We have been entrusted with the handling of other people’s lives. Each of us, to one degree or another, have an effect on the person next to us in line at Costco, the teller at the bank, a pedestrian crossing in front of our car, the elder lady trying to return something at Walmart. We can be peeved at them all, or we can see them as our sisters and brothers having a hard day, we can bless them in our hearts, and if appropriate, smile and say a kind word. Use the moment. Make a difference for good. Invest yourself in them. Increase the talents you’ve been entrusted with by using them.
St. Paul said in our Epistle today, “men ought to regard us as servants of Christ and stewards of the mysteries of God. Now it is required of stewards that they be found faithful… Judge nothing before the appointed time; wait until the Lord comes. He will bring to light what is hidden in darkness and will expose the motives of men’s hearts. At that time each will receive his praise from God.” That fits the parable well. We are stewards of mysteries. We are keepers of the open secret. We don’t bury it and hide it. We must be found faithful – known to be trustworthy, safe, easy to approach, given to hospitality, happy to help. We have been entrusted with the Holy Spirit, God alive inside our souls, so that the riches of the kingdom are at our disposal, if we put them into play. How are you using your spiritual gifts these days?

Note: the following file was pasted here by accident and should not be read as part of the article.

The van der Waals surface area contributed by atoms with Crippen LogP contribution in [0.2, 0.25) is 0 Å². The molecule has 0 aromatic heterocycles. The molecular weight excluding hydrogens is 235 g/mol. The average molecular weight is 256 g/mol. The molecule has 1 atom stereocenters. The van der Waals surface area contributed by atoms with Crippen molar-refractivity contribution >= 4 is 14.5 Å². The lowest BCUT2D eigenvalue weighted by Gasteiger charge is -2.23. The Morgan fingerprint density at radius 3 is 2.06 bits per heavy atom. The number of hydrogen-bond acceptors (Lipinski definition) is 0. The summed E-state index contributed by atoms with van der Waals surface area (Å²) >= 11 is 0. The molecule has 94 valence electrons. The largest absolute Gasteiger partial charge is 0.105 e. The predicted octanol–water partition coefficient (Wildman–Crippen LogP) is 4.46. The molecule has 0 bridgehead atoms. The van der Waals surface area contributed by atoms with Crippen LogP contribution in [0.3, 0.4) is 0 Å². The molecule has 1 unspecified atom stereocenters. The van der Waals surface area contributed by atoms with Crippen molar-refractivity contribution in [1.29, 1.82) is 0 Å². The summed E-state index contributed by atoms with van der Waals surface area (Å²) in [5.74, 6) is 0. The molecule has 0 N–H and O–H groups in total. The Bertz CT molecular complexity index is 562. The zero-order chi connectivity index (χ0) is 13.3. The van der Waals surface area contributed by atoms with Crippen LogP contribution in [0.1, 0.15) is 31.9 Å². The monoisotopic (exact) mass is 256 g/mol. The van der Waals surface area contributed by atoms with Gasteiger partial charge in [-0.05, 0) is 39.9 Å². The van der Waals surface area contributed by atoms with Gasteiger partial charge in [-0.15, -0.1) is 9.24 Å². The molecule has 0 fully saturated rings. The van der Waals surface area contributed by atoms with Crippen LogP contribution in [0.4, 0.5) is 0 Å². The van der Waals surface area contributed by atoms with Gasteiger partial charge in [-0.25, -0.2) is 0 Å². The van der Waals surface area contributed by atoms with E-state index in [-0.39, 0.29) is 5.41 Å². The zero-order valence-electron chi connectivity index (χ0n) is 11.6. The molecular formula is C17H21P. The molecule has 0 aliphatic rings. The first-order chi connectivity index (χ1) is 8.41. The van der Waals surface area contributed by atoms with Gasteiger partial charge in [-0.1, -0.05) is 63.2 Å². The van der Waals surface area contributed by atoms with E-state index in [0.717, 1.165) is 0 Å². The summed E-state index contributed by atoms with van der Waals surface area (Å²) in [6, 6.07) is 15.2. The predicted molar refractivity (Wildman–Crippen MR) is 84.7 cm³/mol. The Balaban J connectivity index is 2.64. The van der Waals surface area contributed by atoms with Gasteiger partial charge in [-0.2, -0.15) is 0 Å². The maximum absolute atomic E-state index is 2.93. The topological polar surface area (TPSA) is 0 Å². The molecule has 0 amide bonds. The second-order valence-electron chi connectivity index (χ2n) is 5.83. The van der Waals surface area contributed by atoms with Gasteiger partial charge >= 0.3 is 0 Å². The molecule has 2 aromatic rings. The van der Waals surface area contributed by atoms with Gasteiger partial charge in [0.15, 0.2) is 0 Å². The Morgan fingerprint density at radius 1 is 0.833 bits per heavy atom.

When that trumpet sounds, the billions who will hear it joyfully and rise up for God’s last judgment shall find faces of every color, economic and social strata, nationality, age and gender (of which there are two), language, profession, position and achievement standing side by side: excited, joyful, included among the saints together. There is no better society, no better neighborhood than this. And it may be that we hear the stories—how one turned misfortune into opportunity, how this one made fortunes and gave them all away, how that one lived in obscurity but made many rich in her presence, how yet another was handicapped but lifted the hearts of everyone she was helped and knew she’d blessed them. “Well done, good and faithful servants. You will be entrusted with more. Enter into the joys of your Lord.”
Our hearts should all yearn to hear those words spoken to us. Now we know we’re qualified to make the difference to hear those most holy words.